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Not to be confused with Bhai Mani Singh, who was cut joint by joint and subsequently martyred. Bhai Mani Ram after taking amrit became Bhai Mani Singh. There have been many other Mani Singhs in history who are notable Sikhs. So many times historians are confuse them with each other and write the wrong information on the wrong person. See: Bhai Mani Singh (disambiguation)
Bhai Mani Ram (1644-1734), from a devoted Sikh family of Pawar Rajputs, was, according to Seva Singh, Shahid Bilds (Bhal Mani Singh), the third of the twelve sons of Naik Mal Das and his wife, Madhari Bai, of Alipur village in Muzaffargarh district. His grandfather, Bhai Balu, had laid down his life fighting for Guru Hargobind (1595-1644), in the battle of Amritsar in 1634. Born on 10 March 1644, Mani Ram was brought by his father to Guru Har Rai at Kiratpur in 1657. He stayed there for two years, receiving instruction in Sikh lore. In 1659, he returned to his native 'Alipur to get married to Sito Devi, daughter of Lakkhi Rai of Khairpur Sadat, Muzaffargarh district, a trader and caravan owner who later, in 1675, had the honour of cremating the body of Guru Tegh Bahadur.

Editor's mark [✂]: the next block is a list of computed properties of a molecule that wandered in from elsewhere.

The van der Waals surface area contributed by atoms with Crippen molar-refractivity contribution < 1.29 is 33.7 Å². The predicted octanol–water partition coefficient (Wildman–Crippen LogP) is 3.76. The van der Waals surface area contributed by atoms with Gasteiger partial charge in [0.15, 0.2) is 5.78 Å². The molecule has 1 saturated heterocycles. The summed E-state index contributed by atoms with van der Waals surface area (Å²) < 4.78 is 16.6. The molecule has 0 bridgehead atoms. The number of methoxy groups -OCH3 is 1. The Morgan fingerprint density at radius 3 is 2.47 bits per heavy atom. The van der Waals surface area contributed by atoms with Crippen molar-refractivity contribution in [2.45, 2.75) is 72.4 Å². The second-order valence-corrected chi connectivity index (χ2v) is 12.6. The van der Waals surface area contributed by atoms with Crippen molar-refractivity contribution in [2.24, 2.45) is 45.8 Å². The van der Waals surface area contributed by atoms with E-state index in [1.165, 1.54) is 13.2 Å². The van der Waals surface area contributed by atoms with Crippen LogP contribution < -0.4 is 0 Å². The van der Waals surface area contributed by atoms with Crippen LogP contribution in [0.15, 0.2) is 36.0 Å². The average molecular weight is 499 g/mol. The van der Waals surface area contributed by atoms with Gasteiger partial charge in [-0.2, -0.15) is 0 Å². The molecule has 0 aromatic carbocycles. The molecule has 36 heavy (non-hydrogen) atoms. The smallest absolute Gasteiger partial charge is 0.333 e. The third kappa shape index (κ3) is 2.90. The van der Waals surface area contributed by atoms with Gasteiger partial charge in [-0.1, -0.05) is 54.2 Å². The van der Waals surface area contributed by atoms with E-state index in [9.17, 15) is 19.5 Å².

Sometime after his marriage, Mani Ram, along with his two brothers, Jetha and Dayala, returned to Kiratpur and humbly devoted himself to serving in the Guru ka Larigar. On the passing away of Guru Har Rai, he continued to attend on his successor. Guru Har Krishan, till the latter's death on 30 March 1664. Thereafter, he stayed put in Alipur, visiting Kiratpur and Anandpur between whiles to pay his homage to Guru Tegh Bahadur and Guru Gobind Singh. When, on 30 March 1699, Guru Gobind Singh inaugurated the Khalsa, Mani Ram was there with five of his sons whom he presented to the Guru for initiation. The five, Bachittar Singh, Ude Singh, Anik Singh, Ajab Singh and Ajaib Singh, remained with the Guru and took part in all the battles fought thereafter until each one of them attained martyrdom in clashes that immediately followed the evacuation of Anandpur in early December 1705.
Bhai Mani Ram lived to see another two of his sons and several grandchildren lay down their lives on different occasions in the cause of their faith. He himself died on 24 June 1734.